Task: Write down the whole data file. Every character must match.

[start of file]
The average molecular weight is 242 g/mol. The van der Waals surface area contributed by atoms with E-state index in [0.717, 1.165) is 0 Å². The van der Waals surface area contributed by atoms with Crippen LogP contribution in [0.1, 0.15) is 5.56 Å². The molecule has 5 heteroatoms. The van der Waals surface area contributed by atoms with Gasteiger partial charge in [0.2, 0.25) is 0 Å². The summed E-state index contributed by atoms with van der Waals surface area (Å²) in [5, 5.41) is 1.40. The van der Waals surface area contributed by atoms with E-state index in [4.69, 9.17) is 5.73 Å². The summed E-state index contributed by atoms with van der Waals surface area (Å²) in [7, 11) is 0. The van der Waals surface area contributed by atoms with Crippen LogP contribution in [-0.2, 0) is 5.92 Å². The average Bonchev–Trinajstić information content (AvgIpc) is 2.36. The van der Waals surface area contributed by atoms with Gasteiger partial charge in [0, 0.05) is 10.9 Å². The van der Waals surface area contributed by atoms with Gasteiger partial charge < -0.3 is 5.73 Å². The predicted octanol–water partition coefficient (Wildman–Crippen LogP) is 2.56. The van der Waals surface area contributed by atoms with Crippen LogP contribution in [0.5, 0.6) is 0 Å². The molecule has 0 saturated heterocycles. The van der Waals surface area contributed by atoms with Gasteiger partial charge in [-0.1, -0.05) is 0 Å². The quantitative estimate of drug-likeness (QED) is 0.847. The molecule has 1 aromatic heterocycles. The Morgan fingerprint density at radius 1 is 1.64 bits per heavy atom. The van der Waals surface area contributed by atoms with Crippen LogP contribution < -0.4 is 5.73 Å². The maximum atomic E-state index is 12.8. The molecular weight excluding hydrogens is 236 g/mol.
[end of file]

The average molecular weight is 242 g/mol. The van der Waals surface area contributed by atoms with E-state index in [0.717, 1.165) is 0 Å². The van der Waals surface area contributed by atoms with Crippen LogP contribution in [0.1, 0.15) is 5.56 Å². The molecule has 5 heteroatoms. The van der Waals surface area contributed by atoms with Gasteiger partial charge in [0.2, 0.25) is 0 Å². The summed E-state index contributed by atoms with van der Waals surface area (Å²) in [5, 5.41) is 1.40. The van der Waals surface area contributed by atoms with E-state index in [4.69, 9.17) is 5.73 Å². The summed E-state index contributed by atoms with van der Waals surface area (Å²) in [7, 11) is 0. The van der Waals surface area contributed by atoms with Crippen LogP contribution in [-0.2, 0) is 5.92 Å². The average Bonchev–Trinajstić information content (AvgIpc) is 2.36. The van der Waals surface area contributed by atoms with Gasteiger partial charge in [0, 0.05) is 10.9 Å². The van der Waals surface area contributed by atoms with Gasteiger partial charge < -0.3 is 5.73 Å². The predicted octanol–water partition coefficient (Wildman–Crippen LogP) is 2.56. The van der Waals surface area contributed by atoms with Crippen LogP contribution in [0.5, 0.6) is 0 Å². The molecule has 0 saturated heterocycles. The van der Waals surface area contributed by atoms with Gasteiger partial charge in [-0.1, -0.05) is 0 Å². The quantitative estimate of drug-likeness (QED) is 0.847. The molecule has 1 aromatic heterocycles. The Morgan fingerprint density at radius 1 is 1.64 bits per heavy atom. The van der Waals surface area contributed by atoms with Crippen LogP contribution < -0.4 is 5.73 Å². The maximum atomic E-state index is 12.8. The molecular weight excluding hydrogens is 236 g/mol.